Tides of Change


Prisoners of the Castle by Ben Macintyre Penguin Viking RRP $40

As a post-war ‘baby boomer’ I had a father who survived WW2 and started gathering up weird war books about the evil Nazis and cruel Japanese. I found out later he was trying to understand how certain races could be so nasty. I picked up the ‘hobby’ and soon had a collection of cheap paperbacks, all featuring WW2 stories, many of them heroic POW escape sagas. Among them Douglas Bader’s, Reach for the Sky.

Sixty years later, I find myself reading the latest WW2 publication COLDITZ with great anticipation. Immediately the book stood out with its huge array of wonderful black and white photographs, the venue being an ancient castle first built in the 10th century, then extended and adapted over the centuries with its various uses. Initially a castle with 700 rooms but by the 19th century it had been a poorhouse, a remand home, mental hospital, then during WW1 it housed tuberculosis and psychiatric patients, with over 900 deaths recorded. Photographs depict an ancient, evil, spooky looking monolith, standing high above the village of old stone houses—all equally cold and sinister—where those who worked in the castle lived.

Before WW2 it housed political prisoners, opponents of Hitler, then in 1939 it became the designated camp for those with ‘unfriendly attitudes’ toward Nazi Germany.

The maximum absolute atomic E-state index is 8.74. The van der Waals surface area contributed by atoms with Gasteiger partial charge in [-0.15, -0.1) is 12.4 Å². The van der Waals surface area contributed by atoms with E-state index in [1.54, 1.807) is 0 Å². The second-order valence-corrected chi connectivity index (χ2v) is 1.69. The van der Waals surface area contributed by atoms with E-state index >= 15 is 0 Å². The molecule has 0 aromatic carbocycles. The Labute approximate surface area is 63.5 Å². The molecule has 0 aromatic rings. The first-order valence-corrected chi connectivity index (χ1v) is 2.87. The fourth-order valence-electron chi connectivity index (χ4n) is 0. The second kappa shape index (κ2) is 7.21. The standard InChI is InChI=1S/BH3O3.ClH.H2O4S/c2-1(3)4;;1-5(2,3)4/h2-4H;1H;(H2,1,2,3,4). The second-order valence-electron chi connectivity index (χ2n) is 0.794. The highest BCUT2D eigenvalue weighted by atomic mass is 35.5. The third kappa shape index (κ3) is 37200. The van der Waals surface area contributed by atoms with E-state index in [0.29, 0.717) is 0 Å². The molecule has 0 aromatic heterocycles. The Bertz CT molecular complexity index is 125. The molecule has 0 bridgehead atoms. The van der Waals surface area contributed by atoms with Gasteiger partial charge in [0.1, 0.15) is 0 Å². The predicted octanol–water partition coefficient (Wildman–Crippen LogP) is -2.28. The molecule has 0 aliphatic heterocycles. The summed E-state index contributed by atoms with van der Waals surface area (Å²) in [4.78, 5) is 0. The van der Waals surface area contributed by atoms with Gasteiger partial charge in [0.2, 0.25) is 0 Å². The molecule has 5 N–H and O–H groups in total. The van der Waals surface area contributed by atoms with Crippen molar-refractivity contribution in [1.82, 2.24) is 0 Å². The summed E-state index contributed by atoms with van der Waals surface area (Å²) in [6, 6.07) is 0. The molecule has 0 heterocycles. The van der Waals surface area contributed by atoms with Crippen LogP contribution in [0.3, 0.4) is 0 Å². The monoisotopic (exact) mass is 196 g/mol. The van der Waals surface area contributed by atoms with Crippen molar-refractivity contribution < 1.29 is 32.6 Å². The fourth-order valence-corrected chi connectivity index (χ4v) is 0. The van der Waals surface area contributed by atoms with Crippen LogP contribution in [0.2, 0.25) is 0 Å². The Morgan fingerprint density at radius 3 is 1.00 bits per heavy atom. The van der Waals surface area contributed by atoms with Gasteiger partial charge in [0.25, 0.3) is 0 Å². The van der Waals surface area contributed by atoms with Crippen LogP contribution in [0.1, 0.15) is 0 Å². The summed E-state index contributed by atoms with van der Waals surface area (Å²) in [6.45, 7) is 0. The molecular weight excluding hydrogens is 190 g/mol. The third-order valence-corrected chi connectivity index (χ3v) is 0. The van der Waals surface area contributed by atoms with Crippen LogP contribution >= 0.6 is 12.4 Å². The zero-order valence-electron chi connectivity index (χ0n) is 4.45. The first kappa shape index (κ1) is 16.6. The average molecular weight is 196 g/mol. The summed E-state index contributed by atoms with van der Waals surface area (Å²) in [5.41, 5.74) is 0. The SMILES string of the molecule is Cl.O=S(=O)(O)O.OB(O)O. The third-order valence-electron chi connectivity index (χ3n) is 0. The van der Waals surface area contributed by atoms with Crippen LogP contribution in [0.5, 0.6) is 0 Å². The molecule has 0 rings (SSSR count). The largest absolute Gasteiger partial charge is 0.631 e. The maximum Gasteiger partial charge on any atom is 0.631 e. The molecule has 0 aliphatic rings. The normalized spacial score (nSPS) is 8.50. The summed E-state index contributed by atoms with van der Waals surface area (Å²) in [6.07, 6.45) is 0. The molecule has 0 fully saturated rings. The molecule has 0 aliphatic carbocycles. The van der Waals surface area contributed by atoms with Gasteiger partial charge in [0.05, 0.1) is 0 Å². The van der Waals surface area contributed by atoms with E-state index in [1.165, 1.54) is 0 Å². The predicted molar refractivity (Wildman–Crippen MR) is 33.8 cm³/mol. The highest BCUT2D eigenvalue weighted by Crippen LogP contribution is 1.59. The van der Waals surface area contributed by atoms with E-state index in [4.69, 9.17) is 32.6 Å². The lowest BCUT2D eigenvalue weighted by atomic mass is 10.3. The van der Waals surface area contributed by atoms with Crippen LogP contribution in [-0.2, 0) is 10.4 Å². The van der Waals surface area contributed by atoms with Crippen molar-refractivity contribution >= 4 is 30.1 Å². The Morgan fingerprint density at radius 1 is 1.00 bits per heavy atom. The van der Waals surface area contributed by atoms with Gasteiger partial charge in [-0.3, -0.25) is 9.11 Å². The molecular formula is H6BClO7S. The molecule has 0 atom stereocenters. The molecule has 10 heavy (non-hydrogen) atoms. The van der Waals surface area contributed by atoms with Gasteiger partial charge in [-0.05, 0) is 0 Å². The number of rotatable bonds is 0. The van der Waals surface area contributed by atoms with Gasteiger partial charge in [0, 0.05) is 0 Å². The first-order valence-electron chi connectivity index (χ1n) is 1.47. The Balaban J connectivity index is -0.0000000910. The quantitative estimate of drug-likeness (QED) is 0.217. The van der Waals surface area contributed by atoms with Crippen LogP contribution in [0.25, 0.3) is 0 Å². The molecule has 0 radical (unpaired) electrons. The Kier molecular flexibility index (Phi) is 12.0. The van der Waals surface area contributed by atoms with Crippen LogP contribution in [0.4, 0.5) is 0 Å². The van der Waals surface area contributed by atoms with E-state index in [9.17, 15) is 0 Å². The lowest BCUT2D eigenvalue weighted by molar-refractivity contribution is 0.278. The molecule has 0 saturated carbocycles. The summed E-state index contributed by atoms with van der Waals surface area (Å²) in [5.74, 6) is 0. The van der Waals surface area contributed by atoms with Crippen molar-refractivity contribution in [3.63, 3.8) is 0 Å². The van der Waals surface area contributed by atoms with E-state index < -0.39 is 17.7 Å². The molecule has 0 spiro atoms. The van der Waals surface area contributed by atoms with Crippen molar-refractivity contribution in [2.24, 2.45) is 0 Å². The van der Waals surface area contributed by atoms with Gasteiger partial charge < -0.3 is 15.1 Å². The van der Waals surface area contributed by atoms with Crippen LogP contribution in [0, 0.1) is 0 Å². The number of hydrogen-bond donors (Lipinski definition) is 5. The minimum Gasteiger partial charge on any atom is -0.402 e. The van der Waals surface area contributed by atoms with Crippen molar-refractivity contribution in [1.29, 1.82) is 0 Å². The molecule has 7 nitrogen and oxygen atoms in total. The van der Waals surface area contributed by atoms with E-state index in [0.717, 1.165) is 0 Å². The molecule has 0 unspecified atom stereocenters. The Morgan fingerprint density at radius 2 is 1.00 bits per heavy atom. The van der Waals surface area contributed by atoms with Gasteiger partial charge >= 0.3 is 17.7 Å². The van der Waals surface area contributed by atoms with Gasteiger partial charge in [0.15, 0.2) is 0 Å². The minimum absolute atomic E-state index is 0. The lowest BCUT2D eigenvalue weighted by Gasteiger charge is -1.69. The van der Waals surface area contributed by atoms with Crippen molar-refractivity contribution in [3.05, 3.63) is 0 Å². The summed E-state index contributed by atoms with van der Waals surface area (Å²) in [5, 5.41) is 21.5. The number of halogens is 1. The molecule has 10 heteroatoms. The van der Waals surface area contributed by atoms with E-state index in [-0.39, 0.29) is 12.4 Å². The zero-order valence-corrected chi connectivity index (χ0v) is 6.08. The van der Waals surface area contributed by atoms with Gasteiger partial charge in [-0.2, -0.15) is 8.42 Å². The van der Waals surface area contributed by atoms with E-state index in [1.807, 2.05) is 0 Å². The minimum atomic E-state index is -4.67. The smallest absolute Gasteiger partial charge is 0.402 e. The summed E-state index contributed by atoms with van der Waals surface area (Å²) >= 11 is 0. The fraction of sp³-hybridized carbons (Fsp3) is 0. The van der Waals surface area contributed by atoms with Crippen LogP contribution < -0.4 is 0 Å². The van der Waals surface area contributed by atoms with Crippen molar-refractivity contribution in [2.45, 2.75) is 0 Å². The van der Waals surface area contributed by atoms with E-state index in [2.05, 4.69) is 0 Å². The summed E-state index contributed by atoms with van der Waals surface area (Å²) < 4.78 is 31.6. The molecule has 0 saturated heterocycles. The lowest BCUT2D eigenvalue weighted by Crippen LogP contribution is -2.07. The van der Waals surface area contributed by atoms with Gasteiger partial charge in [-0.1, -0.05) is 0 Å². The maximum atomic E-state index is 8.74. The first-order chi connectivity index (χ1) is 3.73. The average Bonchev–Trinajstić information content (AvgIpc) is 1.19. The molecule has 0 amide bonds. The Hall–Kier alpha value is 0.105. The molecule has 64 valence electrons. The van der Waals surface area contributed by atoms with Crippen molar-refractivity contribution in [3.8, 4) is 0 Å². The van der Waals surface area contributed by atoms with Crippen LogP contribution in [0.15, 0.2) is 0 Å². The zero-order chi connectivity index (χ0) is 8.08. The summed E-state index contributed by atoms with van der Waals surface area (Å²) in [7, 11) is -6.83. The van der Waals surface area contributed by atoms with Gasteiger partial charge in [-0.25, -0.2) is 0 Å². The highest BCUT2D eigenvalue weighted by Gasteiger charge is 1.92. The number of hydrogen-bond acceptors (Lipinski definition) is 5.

The main body of the book is divided into four main sections 1941-45, with smaller subjects on specific high interest topics, key characters, key incidents and various escape attempts along with the changing fortunes of the war. As I read on, so many of those early paperbacks came to life again and I was able to bring an adult brain to understand those early ‘exciting’ dramas.

Airey Neave’s 1955 book They Have Their Exits, one classic example.

As readers work through to the 1944 and 1945 chapters, the drama and tension builds to the point where I could not put the book down. Subchapter headings such as, ‘The Prominente Club’, ‘The Sparrows’ and ‘The Red Fox,’ each add to the drama.

In addition to the many wonderful photographs, there are several maps and plans that give the reader greater comprehension. Where exactly was/is Colditz? What has happened to the castle and township since 1945? Is it still there?

This book is a must for any households with a link to WW2 and all its horror, a record of factual history that occurred on our planet just a few years ago, with so many lessons to be learnt for all mankind.

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